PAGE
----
The Scottish Tech Army held its first ever Tech for Good Summit on April the 28th to highlight how tech supports Scotland’s good causes.
Created in partnership with ScotlandIS, charity regulator OSCR and Scotland’s digital skills academy, CodeClan, the summit brought in speakers from across the country’s tech for good ecosystem and from further afield, including charities, business leaders, educators, SMEs, public sector, and volunteers.
The day started with an opening talk from the Scottish Tech Army’s Founding Director and CEO, Alistair Forbes.
With the Tech for Good Summit taking place on the one-year anniversary of the group’s foundation, he highlighted some of the achievements the Scottish Tech Army made in its first year. Many of these involved dealing with the challenges posed by the coronavirus pandemic.
In addition, he noted that the group was now turning its attention towards how its initiatives can help with Scotland’s economic recovery as it looks to move out of the pandemic.
“The Scottish Tech Army has transitioned from what was very much a crisis response initiative into an enduring organisation with a much broader tech for good ambition,” Forbes said.
“We aim to be the catalyst which will contribute towards making a step change in the impact and effectiveness of the application of technology for good in Scotland.”
One of the key announcements on the day was the appointment of the first four Scottish Tech Army’s Tech for Good Ambassadors, with a fifth to come. These are Vice-President of JPMorgan’s Tech for Good programme Felicity Goodman, Hymans Robertson Foundation CEO Marcella Boyle, ex-Skyscanner COO and Professor at the University of Glasgow Mark Logan, and Assistant Vice-Principal at Glasgow Caledonian University Fiona Stewart-Knight.
“We’re looking forward to the benefit of their input, their wisdom and the connections they can help us make in the tech for good ecosystem,” Forbes said.
Among the day’s highlights was the Tech for Good Summit’s Volunteers Assemble Challenge. This was a group hackathon, with six charities laying out a problem, and six teams looking at how digital tech can help address each challenge.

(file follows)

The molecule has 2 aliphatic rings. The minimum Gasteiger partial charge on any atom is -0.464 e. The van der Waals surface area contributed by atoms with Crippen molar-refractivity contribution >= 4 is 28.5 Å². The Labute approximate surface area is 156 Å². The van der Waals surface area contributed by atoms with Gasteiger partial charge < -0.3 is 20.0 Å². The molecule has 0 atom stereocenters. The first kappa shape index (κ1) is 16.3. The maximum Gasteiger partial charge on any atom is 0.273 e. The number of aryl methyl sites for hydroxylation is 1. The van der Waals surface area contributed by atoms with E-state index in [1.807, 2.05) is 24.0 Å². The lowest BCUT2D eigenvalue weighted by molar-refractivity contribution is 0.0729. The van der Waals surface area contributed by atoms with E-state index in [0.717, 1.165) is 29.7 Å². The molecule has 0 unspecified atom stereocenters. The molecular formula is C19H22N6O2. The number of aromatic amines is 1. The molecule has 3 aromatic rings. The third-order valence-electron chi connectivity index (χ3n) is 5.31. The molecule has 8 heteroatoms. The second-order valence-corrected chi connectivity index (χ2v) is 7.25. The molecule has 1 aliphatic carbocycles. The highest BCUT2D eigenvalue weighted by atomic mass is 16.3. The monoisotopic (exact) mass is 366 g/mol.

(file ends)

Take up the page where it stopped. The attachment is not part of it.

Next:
For example, Global Leith, a charity that matches Leith residents dealing with employment and education challenges with people to support them.
The group assigned to their problem suggested developing an online platform to match young people with local businesses who are connected to Leith. The platform would allow young people to apply for funding, and create profiles to connect with each other.
However, the group noted that the platform would need to be secure to protect the potentially vulnerable users.
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The day saw keynotes from Robertson Trust Chair Shonaig Macpherson, who discussed the digitisation in the charity sector from on a funder’s perspective, and an interview with Code for America’s Amanda Renteria.
Macpherson noted that the as the use of digital technology has increased, more and more services have to be accessed online. Around 60% of voluntary organisations were delivering their services online in 2020, she noted.
This has many benefits and downsides. For example, people without digital skills can find themselves struggling to access third-sector services. Furthermore, a digital landscape has no borders, opening up competition between charities.
She also warned that the consequences of the pandemic – unemployment, domestic abuse, among others, are not likely to reverse any time soon. This will create a once-in-a-generation mental health crisis, one that charities will be on the front line of fighting.
Renteria shared her experience with the Code for America group, a blueprint for the Scottish Tech Army’s long-term goals. With groups around the world dealing with the impacts of Covid-19, she shared some of her insights into how Code for America dealt with these challenges.
“We have done a lot of work at Code for America on trauma-informed discussions, and what we as an organisation need to do to make sure our own staff stay healthy, but also how do we help community organisations deal with what they are seeing in the pandemic.
“Part of it is being intentional about it,” she said.
Ultimately, in his closing remarks, Forbes noted that the STA and its goal of leveraging Scotland’s tech talent to solve the country’s digital challenges was enabled by the pandemic. Now, the challenge is to maintain the energy that saw it accomplish so much in its first year.